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Healthy Skepticism Library item: 20147

Warning: This library includes all items relevant to health product marketing that we are aware of regardless of quality. Often we do not agree with all or part of the contents.

 

Publication type: Magazine

Sweet M
Getting to the consumer direct
Australian Doctor 1999 Mar 529


Full text:

You may have seen them. The faceless men in boxer shorts whose photographs were plastered across the media late last year under the heading “52% of men aged 40-70 have one thing in common. Erectile problems. See your family doctor about treatment options that are now available”.

Some of the advertisements carried a large red V.

What did you immediately think of? Hope it wasn’t Viagra. According to the advertising agency and the company which paid for the ads, Pfizer, these were not ads for Viagra, but were merely aimed at raising awareness of erectile dysfunction.

They insist, with straight faces, that the V was for victory. Of course. It will be interesting to see the Australian Pharmaceutical Manufacturers Association (APMA) code of conduct committee’s verdict on a complaint before it alleging the advertisements were in breach of the industry code for marketing prescription products.

The code emphasises that such products should be promoted only to healthcare professionals: “Any activity directed toward the general public which encourages a patient to seek a prescription for a specific prescription-only product is unacceptable”.

But the code is often circumvented by industry promotions, including through the general news media. For some examples, have a read of Ray Moynihan’s new book, ‘Too Much Medicine?’, which was warmly reviewed in the British Medical Journal recently.

If there’s so much indirect promotion going on already, with consumers perhaps not realising that news items are sometimes little more than disguised ads, wouldn’t it be better to get it all out into the open and allow prescription medicine to be advertised to the public? It already happens in New Zealand.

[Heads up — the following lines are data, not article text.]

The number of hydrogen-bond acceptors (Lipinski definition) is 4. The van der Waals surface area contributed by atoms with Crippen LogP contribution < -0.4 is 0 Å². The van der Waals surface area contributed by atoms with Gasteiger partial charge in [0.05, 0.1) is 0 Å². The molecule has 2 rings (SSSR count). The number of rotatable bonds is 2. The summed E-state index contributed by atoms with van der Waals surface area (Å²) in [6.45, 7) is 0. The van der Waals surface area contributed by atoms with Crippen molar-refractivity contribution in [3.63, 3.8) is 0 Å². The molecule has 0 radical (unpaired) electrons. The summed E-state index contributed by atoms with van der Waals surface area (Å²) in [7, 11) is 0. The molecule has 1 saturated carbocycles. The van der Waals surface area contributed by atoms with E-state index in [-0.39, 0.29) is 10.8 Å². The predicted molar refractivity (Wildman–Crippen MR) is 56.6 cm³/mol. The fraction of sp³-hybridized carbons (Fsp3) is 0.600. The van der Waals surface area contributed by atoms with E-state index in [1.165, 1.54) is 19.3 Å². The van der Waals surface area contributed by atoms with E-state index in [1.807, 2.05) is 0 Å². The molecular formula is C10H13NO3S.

Perhaps this would encourage a greater transparency into the process by making it easier to assess where information is coming from, and why.

Direct-to-consumer (DTC) advertising, as the jargon goes, is booming in the US, where the industry spent $US917 million ($A1.432 billion) in 1997 on consumer advertising. This was a jump of 46% from the previous year.

In a recent article in the Journal of the American Medical Association, the president of Pharmaceutical Research and Manufacturers of America, Alan Holmer, wrote enthuastically of the benefits of DTC in improving public health by educating consumers and empowering them to take more responsibility.

He cited a survey estimating that DTC has encouraged 21.2 million US consumers to talk with their doctor about a medical condition or illness they had never talked with their doctor about before seeing an advertisement.

Should this be the way of our future? Drug wars on TV for better public health?

For once, there’s little disagreement among the health sector’s diverse interest groups. The APMA isn’t keen (but would like greater opportunity for “highlighting disease states” to the public), and nor are consumers or medical groups.

Peter Mansfield, of the Medical Lobby for Appropriate Marketing, says DTC has backfired against industry overseas. “A lot of doctors in New Zealand and the US are very annoyed with direct-to-consumer advertising because it means they’re having to spend a lot of time dealing with people who decided for themselves what’s best for them without understanding the adverse effects that are not mentioned in the advertisement and not knowing about the cheaper alternatives which are not promoted”.

How would consumers manage their way around competing drug company claims when doctors find it difficult enough to do so?

Professor David Henry, professor of pharmacology at the University of Newcastle, cites a recent ad which he says uses complicated statistical gymnastics to turn an 8.7% reduction in the relative risk of vascular ishaemic events compared with aspirin into a 26% difference.

He says it took a PhD biostatistican to work out how the statistics had been arrived at. The manufacturer, Bristol Myers Squibb, says the results have been phrased appropriately in the overall context of the advertisement.

Of course, medicines are already being widely promoted on the Web.
Perhaps the real issue is how we can all become better equipped to evaluate health information. Professor Henry speaks of the need for “immunisation” against advertising claims through “learned scepticism”. Probably a more realistic option than an injection of transparency into advertising.

 

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As an advertising man, I can assure you that advertising which does not work does not continue to run. If experience did not show beyond doubt that the great majority of doctors are splendidly responsive to current [prescription drug] advertising, new techniques would be devised in short order. And if, indeed, candor, accuracy, scientific completeness, and a permanent ban on cartoons came to be essential for the successful promotion of [prescription] drugs, advertising would have no choice but to comply.
- Pierre R. Garai (advertising executive) 1963